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Author:Rev. C. Bouwman
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Congregation:Smithville Canadian Reformed Church
 Smithville, ON
Preached At:Free Reformed Church of Kelmscott
 Kelmscott, Western Australia
Title:Christ nourishes our souls richly at his table
Text:LD 28 (View)
Occasion:Regular Sunday
Topic:Lord's Supper

Order Of Worship (Liturgy)

Lord's Day 28

75. Q. How does the Lord's Supper signify and seal to you that you share in Christ's one sacrifice on the cross and in all His gifts?
A. In this way: Christ has commanded me and all believers to eat of this broken bread and drink of this cup in remembrance of Him. With this command He gave these promises:[1] First, as surely as I see with my eyes the bread of the Lord broken for me and the cup given to me, so surely was His body offered for me and His blood poured out for me on the cross. Second, as surely as I receive from the hand of the minister and taste with my mouth the bread and the cup of the Lord as sure signs of Christ's body and blood, so surely does He Himself nourish and refresh my soul to everlasting life with His crucified body and shed blood.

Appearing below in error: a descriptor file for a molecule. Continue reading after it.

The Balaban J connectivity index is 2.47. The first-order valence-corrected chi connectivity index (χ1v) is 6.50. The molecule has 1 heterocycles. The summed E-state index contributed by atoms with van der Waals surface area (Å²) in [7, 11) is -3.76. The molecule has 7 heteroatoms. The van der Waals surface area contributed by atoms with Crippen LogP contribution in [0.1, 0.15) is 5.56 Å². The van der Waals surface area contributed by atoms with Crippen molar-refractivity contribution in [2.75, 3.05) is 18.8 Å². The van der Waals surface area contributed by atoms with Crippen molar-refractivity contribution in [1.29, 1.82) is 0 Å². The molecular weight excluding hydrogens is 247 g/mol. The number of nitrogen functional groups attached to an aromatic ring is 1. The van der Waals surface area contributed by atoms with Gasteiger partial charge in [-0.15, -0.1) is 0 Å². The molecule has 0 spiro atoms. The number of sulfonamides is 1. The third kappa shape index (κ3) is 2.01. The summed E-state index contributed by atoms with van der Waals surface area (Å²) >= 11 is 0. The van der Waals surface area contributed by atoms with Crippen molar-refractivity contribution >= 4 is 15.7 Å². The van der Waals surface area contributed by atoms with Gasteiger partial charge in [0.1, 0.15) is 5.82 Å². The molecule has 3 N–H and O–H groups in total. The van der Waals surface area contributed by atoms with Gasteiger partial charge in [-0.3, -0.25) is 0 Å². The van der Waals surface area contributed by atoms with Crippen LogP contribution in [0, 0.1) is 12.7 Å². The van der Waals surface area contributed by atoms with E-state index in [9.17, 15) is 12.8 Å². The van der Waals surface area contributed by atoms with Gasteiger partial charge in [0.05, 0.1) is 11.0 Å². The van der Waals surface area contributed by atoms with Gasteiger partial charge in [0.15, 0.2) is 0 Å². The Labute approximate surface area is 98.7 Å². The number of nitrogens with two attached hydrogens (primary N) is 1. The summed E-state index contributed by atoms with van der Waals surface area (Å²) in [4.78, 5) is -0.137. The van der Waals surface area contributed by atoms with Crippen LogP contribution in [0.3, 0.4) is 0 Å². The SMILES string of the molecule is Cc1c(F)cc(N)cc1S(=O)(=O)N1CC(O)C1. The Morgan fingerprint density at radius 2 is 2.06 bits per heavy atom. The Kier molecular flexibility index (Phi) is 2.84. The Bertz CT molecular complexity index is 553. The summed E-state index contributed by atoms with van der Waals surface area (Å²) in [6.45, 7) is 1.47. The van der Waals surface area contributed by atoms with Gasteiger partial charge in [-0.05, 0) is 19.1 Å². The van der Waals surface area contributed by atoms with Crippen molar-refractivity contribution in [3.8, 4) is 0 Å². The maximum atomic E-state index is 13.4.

[1] Matt. 26:26-28; Mark 14:22-24; Luke 22:19, 20; I Cor. 11:23-25.

76. Q. What does it mean to eat the crucified body of Christ and to drink His shed blood?
A. First, to accept with a believing heart all the suffering and the death of Christ, and so receive forgiveness of sins and life eternal.[1] Second, to be united more and more to His sacred body through the Holy Spirit, who lives both in Christ and in us.[2] Therefore, although Christ is in heaven[3] and we are on earth, yet we are flesh of His flesh and bone of His bones,[4] and we forever live and are governed by one Spirit, as the members of our body are by one soul.[5]
[1] John 6:35, 40, 50-54. [2] John 6:55, 56; I Cor. 12:13. [3] Acts 1:9-11; 3:21; I Cor. 11:26; Col. 3:1. [4] I Cor. 6:15, 17; Eph. 5:29, 30; I John 4:13. [5] John 6:56-58; 15:1-6; Eph. 4:15, 16; I John 3:24.